I'll not dwell on Adam and Eve themselves, but rather this comment made by God at their wedding:
"Therefore shall a man leave his father and his mother, and shall cleave unto his wife: and they shall be one flesh" (Genesis 2:24).
I find this verse interesting because it implies that the man does not leave home until he marries his wife. It is safe to assume that if the man has not left home yet, neither has the woman. This cannot be classified as "cultural" because God said this at the very beginning of time, to the very first people, before they had time to establish any kind of "culture".
So let's think about this. Should men and women leave home before they marry, just because now they are adults? If they leave, what should they be doing? If they stay, what should their role in the family be, and what should they be doing? And there is something very important about the leave and cleave idea that every parent must remember.
In our western society, children are considered legal adults when they turn 18. At that point, parents cannot legally force their children to stay home. So if the children are going to stay home it will have to be a voluntary act on their part. In either case, the children should, by then, be ready to function as adults. As adults, however, they should function differently depending on whether they are men or women. Since this series is about courtship, we are going to assume that the women are planning on getting married. We will save exhortations to single women for another post.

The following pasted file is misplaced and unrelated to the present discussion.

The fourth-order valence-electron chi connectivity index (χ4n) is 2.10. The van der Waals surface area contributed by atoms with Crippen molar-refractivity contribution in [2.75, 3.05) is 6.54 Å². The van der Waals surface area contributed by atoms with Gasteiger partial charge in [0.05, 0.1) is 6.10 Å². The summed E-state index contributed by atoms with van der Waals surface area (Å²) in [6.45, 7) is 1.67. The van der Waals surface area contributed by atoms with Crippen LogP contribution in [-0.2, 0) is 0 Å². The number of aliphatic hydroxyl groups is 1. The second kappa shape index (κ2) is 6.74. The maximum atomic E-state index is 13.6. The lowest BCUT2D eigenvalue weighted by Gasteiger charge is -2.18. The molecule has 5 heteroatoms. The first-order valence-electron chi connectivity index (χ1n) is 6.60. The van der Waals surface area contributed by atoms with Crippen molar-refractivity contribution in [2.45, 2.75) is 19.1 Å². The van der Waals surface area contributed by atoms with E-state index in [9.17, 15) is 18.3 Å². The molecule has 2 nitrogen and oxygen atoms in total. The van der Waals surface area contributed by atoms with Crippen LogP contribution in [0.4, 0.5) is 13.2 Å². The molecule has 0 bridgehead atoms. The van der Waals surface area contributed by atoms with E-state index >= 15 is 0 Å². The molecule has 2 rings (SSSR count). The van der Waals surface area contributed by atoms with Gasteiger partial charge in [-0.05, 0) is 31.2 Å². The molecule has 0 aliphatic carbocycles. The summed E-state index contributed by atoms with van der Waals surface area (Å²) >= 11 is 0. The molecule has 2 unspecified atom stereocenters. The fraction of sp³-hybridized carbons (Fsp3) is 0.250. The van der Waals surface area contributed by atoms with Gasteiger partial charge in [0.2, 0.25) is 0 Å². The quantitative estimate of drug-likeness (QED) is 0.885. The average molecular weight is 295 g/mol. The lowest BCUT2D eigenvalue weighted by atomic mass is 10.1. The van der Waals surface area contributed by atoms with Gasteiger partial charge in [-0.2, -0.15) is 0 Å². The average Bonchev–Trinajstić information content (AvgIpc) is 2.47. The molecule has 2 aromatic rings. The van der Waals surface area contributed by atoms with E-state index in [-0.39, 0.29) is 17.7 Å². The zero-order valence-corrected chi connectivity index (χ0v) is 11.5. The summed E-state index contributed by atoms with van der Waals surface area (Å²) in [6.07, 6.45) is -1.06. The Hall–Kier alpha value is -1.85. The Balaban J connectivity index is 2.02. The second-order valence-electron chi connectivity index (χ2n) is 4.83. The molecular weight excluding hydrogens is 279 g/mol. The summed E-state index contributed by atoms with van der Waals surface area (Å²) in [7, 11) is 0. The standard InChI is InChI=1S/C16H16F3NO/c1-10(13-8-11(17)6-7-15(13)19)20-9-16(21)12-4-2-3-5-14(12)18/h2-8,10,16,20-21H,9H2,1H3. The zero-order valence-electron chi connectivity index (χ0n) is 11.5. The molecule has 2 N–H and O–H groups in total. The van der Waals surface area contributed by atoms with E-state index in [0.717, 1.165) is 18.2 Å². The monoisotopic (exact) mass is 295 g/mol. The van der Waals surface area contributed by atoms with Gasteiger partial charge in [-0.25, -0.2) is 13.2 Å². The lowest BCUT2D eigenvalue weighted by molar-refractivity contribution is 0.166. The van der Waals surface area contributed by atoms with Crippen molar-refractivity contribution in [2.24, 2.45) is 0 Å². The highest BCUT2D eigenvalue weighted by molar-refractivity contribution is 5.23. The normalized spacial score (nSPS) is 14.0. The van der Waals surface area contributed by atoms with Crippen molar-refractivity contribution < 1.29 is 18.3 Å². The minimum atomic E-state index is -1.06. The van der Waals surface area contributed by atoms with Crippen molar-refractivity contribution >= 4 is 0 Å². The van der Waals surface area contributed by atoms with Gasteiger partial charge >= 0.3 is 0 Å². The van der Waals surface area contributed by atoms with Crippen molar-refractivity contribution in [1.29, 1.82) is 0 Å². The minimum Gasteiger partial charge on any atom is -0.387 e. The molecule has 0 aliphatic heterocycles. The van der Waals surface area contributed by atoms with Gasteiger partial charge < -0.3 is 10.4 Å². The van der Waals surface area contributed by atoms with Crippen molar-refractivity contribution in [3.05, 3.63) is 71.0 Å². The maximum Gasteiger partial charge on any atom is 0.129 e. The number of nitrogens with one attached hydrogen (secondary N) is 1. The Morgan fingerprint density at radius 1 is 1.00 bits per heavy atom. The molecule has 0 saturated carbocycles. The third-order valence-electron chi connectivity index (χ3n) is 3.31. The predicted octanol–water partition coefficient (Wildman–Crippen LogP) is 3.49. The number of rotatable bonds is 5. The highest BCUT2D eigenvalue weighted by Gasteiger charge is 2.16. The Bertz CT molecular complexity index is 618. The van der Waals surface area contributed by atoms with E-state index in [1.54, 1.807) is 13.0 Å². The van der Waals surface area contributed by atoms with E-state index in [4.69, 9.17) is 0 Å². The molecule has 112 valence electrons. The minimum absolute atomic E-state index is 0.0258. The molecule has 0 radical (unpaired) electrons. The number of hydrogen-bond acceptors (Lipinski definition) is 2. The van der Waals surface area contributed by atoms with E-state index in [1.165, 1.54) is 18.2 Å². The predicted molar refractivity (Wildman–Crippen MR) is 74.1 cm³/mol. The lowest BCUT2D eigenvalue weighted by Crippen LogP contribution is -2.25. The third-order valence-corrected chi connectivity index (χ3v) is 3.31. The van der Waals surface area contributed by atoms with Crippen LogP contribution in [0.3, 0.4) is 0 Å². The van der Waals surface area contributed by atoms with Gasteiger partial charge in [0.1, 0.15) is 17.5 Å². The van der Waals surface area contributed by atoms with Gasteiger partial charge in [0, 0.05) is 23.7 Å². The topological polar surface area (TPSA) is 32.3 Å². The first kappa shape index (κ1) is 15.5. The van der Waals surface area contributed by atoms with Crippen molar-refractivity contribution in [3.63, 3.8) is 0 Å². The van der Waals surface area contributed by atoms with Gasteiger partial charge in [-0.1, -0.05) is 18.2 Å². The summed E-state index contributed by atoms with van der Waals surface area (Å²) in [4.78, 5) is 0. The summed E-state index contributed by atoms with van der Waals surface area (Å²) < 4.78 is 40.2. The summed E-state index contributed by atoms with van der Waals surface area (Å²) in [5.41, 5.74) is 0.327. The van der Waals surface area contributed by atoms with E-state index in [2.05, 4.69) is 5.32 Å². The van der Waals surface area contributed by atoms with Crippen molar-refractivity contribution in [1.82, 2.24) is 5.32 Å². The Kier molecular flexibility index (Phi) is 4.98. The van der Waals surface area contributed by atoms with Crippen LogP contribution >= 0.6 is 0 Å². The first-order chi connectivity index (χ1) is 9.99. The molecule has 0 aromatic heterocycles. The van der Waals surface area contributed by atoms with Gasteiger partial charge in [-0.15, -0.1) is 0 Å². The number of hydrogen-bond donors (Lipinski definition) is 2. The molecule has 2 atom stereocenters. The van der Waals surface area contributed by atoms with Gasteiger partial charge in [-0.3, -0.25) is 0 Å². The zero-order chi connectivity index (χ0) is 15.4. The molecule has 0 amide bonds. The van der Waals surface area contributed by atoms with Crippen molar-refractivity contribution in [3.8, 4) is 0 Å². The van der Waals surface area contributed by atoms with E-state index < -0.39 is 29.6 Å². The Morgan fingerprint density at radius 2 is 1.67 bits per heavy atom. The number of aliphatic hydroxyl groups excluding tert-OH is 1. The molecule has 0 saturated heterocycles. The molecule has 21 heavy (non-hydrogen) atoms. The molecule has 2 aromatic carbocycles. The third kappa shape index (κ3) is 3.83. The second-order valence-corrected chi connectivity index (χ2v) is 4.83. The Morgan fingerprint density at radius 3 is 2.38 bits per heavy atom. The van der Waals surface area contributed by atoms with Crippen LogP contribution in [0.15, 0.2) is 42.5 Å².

God has designed men to be the providers and protectors and women to be the guardians of the home. For a more in-depth study of this, I highly recommend the book Different by Design by John MacArthur. (I just did a google search for this and discovered several books by that title. It is important that you remember the author's name.) In preparing for marriage, men should be practicing his provider-protector role, and women should be practicing their guardian-of-the-home role.
Men will not usually have their life's vocation settled at age 18, but they should at least be working toward financial independence when they will no longer be dependent on their parents for anything financially. This is obviously necessary if he is going to be the sole provider for a wife and family. A man should not even consider marriage or courtship until he is financially independent.
Women preparing for marriage should be focusing on all that goes into making the home a refuge for her family. She should be practicing love and obedience for her future husband by loving and obeying her father. She should be practicing love for her future children by loving and helping to care for her younger siblings. (If she has no younger siblings, she should consider babysitting; helping young mothers in her church and neighbourhood; working with younger cousins, nieces, or nephews; etc.) She should be practicing for her role as keeper at home by learning all that goes into homemaking--things like cooking/baking, sewing, cleaning, gardening, budgeting household expenses, teaching (in preparation for homeschooling), using time wisely, and a myriad of other things. She should also work on making home a peaceful place, a true refuge from the storm of the world outside.